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Author Topic: Zambian Joyride  (Read 52003 times)

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Offline Klomper (RIP)

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Re: Zambian Joyride
« Reply #160 on: May 19, 2010, 03:31:35 pm »
I don't want to wait another six months for another read like this...so I reckon we should start a fund...send MJ and co on trips like these one more often!

Well done, this is just fkn amazing! awesome read  :thumleft:

 

Offline Metaljockey

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Re: Zambian Joyride
« Reply #161 on: May 19, 2010, 04:06:33 pm »
Very cool read, thanks!!!

I have been planning a very similar route for sometime in the future, obviously not in the wet season like you! Would you share any GPS tracks, if any, for cross reference?


Sure, pm me your e-mail adress.

Offline Wheelman

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Re: Zambian Joyride
« Reply #162 on: May 19, 2010, 04:13:15 pm »
Mj and Hennie, Congrats!

Fortune definitely favours the brave.... :laughing4:

I love reading about your adventures!!! What a pleasure. :ricky:

Someone should send a link of your RR to the R&D people who manufacture and design bikes. Perhaps then they will get it right.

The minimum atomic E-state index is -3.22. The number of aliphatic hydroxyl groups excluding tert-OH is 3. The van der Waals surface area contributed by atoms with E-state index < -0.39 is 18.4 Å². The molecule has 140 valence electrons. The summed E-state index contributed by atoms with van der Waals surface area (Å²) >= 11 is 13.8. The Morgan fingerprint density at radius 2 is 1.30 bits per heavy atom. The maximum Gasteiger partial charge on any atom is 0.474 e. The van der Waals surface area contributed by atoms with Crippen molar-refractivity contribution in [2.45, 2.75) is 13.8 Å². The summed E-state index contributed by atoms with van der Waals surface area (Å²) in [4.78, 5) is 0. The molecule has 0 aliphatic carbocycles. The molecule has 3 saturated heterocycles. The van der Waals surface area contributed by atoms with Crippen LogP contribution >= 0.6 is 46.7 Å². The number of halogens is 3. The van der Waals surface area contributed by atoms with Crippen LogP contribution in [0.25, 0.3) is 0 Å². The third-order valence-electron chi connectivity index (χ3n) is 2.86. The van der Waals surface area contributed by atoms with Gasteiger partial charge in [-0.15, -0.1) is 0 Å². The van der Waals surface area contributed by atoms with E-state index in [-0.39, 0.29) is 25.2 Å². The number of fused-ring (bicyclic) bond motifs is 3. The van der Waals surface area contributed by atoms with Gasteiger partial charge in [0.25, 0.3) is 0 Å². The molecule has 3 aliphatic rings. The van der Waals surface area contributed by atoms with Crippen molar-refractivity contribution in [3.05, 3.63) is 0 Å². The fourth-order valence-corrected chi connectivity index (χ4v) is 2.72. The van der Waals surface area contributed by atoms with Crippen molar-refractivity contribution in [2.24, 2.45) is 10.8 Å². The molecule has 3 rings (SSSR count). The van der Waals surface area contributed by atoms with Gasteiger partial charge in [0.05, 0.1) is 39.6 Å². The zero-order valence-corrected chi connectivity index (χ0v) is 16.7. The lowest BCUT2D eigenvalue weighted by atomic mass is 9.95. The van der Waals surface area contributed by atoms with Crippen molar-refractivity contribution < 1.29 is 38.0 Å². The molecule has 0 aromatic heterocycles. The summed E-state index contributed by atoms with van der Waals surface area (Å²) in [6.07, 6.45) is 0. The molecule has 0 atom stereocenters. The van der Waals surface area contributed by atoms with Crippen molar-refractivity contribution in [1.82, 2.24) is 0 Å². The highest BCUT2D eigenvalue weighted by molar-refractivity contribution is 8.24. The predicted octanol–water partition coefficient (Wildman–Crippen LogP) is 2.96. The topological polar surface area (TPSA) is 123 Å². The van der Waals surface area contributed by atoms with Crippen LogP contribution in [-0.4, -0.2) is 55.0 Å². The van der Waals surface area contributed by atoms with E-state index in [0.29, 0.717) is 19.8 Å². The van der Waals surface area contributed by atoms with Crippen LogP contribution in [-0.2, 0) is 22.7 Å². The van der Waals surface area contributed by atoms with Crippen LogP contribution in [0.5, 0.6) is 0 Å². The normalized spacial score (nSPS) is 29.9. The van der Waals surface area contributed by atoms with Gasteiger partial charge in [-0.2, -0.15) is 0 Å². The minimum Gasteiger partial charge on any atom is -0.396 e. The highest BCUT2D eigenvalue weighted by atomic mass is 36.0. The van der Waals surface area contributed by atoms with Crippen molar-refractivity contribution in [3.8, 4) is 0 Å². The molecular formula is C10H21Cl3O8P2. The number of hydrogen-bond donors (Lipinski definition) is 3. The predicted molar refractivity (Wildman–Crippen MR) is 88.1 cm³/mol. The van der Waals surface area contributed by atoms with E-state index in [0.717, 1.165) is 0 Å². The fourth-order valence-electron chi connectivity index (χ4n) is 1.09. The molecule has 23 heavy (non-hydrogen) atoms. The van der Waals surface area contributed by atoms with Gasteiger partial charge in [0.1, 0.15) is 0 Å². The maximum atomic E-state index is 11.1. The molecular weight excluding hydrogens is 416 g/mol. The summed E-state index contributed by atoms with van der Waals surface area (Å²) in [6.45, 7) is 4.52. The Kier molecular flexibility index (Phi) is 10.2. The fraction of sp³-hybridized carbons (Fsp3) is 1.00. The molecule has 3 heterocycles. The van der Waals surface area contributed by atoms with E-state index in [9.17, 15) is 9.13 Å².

Thanks for the RR.

A road to a friend’s house is never long!

I contend that for a nation to try to tax itself into prosperity is like a man standing in a bucket and trying to lift himself up by the handle. -- Winston Churchill
 

Offline KAT-WP

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Re: Zambian Joyride
« Reply #163 on: May 19, 2010, 04:13:44 pm »
thx again for taking the time & effort putting such an amazing RR together for us  :thumleft:

i wish there was more to come..
 

Offline Abel

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Re: Zambian Joyride
« Reply #164 on: May 19, 2010, 04:23:43 pm »
This RR was a pleasure and a privilege to read thanks ones again.
'n Toe bek is 'n heel bek.......
 

Offline Swanniebraai

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Re: Zambian Joyride
« Reply #165 on: May 19, 2010, 04:32:42 pm »
MJ, this is not just a RR, not just the best read ever, this is sort of VIRTUAL REALITY!!!

You get sucked into this and almost relive the moments with you guys (without the hard parts that is)!

Write a book . . . nah write many books, you will not be sorry, your books will look after you once your too old to ride (whats the chance with you, haha)

MJ and Hennie, I respect you!!!!  :thumleft:
May the WORS be WITH you!
 

Offline Tagsy

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Re: Zambian Joyride
« Reply #166 on: May 19, 2010, 04:37:27 pm »
Amazing report hats off gentleman, brilliant report.  HARD CORE

Curious as to where you got the stretcher, sleeping on a 10mm foam matress is making my back crash..............
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Offline LeonDude

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Re: Zambian Joyride
« Reply #167 on: May 19, 2010, 06:16:23 pm »